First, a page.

Craftivism, the practice of utilising various forms of handmade crafts as a vehicle for individual/collective agency and to advocate political or social viewpoints (Greer 2007), has emerged in recent years as an issue of interest to scholars from a range of disciplinary fields. Acts of craftivism raise some important questions for criminologists about the use of public space, power, resistance and surveillance. As one example of a growing ‘craftivist’ movement that has been steadily gaining momentum within craft and activist circles since the early to mid-2000s, yarn bombing has been a particularly popular form of craftivism. As an urban craft movement that melds the skill of knitting and crochet with the act of graffiti, yarn bombing has the potential to contribute to criminological understandings of graffiti and street art, particularly on issues of gender, perceptions of and motivations for graffiti, and the commodification of crime, amongst other things. Drawing on interviews with yarn bombers and craftivists, this paper will explore how acts of craftivism can be understood and explored through the criminological lens.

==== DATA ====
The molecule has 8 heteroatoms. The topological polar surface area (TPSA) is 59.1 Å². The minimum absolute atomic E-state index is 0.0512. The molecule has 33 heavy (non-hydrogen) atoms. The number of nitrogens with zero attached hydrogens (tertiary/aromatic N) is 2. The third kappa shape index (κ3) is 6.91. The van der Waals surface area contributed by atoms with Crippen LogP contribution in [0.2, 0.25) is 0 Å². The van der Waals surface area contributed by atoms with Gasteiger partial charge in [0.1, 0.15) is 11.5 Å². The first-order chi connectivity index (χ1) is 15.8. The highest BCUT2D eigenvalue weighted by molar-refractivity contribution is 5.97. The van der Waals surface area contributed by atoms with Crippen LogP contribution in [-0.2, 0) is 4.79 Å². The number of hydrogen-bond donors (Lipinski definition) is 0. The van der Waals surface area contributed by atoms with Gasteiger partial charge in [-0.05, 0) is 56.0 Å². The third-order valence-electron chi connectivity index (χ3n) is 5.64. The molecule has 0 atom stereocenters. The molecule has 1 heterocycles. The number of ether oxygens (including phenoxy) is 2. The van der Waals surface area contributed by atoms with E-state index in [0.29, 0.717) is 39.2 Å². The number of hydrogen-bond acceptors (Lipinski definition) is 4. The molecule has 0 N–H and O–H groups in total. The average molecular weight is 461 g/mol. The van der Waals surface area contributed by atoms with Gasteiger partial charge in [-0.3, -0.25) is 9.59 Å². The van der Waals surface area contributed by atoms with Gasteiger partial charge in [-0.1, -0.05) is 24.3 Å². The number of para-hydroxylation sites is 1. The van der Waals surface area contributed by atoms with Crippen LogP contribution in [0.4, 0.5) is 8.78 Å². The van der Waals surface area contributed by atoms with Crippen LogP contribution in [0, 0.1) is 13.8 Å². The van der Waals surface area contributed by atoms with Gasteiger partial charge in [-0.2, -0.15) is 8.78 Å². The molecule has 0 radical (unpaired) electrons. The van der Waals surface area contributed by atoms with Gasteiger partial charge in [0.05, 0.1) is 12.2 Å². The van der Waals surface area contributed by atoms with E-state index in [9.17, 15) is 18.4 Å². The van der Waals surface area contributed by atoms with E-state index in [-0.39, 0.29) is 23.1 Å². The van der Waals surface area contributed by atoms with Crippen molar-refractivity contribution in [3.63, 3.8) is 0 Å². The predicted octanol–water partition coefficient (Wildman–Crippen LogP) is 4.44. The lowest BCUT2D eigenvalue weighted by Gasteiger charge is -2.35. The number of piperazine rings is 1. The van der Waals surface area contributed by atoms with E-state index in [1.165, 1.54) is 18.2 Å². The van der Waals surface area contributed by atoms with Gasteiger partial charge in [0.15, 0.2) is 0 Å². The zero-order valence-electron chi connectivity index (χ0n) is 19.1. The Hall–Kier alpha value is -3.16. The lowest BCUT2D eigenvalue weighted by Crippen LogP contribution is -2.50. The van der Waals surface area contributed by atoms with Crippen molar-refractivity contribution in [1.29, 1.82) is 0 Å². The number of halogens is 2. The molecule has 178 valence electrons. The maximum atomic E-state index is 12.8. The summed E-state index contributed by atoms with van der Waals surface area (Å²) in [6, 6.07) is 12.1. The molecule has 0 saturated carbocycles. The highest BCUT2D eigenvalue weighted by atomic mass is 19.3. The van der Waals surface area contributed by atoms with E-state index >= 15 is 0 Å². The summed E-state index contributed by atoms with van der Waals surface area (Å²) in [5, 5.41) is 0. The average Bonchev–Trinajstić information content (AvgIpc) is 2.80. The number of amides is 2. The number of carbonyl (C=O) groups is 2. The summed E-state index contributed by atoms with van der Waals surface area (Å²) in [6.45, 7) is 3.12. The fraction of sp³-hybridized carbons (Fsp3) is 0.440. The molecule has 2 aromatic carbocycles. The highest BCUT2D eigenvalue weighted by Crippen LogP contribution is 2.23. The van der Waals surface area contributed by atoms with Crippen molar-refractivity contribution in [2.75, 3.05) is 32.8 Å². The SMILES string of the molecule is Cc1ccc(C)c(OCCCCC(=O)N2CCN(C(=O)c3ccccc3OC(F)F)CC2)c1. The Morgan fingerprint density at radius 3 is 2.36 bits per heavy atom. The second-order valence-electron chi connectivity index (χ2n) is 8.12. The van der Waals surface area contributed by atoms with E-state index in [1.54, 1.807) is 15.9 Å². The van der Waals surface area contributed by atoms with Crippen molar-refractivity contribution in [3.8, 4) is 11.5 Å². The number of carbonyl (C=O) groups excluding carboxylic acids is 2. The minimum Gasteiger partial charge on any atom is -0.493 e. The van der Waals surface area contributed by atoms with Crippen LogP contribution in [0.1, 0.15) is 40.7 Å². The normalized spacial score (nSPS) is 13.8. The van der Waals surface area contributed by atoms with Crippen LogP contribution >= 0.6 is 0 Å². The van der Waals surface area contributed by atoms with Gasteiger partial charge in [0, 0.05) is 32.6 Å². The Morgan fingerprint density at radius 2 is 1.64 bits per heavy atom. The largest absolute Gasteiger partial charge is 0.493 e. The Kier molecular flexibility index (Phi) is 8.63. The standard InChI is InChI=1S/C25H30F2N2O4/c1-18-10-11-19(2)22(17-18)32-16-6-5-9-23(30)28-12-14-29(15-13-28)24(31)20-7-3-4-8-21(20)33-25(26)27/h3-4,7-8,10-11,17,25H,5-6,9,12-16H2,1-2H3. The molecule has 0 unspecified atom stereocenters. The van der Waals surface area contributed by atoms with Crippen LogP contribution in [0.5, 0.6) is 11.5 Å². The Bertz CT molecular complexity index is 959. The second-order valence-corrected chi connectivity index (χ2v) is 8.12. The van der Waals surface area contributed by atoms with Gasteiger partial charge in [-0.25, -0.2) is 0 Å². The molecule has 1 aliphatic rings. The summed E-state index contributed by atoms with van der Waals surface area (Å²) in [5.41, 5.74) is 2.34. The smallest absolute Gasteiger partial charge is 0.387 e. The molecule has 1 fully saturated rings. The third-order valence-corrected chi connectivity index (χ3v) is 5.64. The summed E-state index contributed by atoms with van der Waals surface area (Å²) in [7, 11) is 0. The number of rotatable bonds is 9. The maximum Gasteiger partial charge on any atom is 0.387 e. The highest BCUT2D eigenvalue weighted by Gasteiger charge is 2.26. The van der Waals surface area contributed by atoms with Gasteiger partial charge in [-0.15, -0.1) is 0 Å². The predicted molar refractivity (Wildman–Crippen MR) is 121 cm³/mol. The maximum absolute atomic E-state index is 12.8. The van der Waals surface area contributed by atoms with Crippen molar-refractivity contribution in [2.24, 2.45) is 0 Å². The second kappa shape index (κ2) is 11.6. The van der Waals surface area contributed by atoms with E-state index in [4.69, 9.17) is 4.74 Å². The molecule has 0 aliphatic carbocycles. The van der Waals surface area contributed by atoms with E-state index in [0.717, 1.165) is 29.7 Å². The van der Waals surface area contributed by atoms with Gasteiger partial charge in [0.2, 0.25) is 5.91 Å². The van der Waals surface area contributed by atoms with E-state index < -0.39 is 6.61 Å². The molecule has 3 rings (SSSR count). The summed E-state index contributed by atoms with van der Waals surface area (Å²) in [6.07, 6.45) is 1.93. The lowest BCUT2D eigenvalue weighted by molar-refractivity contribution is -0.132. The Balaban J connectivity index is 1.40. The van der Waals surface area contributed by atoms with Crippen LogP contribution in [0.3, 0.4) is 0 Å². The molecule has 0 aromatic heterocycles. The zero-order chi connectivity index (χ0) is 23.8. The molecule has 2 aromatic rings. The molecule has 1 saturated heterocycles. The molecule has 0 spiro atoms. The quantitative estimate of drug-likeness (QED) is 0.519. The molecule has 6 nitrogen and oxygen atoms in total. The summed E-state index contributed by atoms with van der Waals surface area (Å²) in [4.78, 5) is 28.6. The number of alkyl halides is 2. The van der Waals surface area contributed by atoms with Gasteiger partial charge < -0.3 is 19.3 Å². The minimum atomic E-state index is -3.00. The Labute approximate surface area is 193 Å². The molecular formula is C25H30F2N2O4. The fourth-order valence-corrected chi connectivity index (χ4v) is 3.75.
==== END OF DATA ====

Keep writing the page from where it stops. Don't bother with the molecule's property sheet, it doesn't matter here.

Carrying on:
Dr Alyce McGovern is a Senior Lecturer in Criminology at UNSW Australia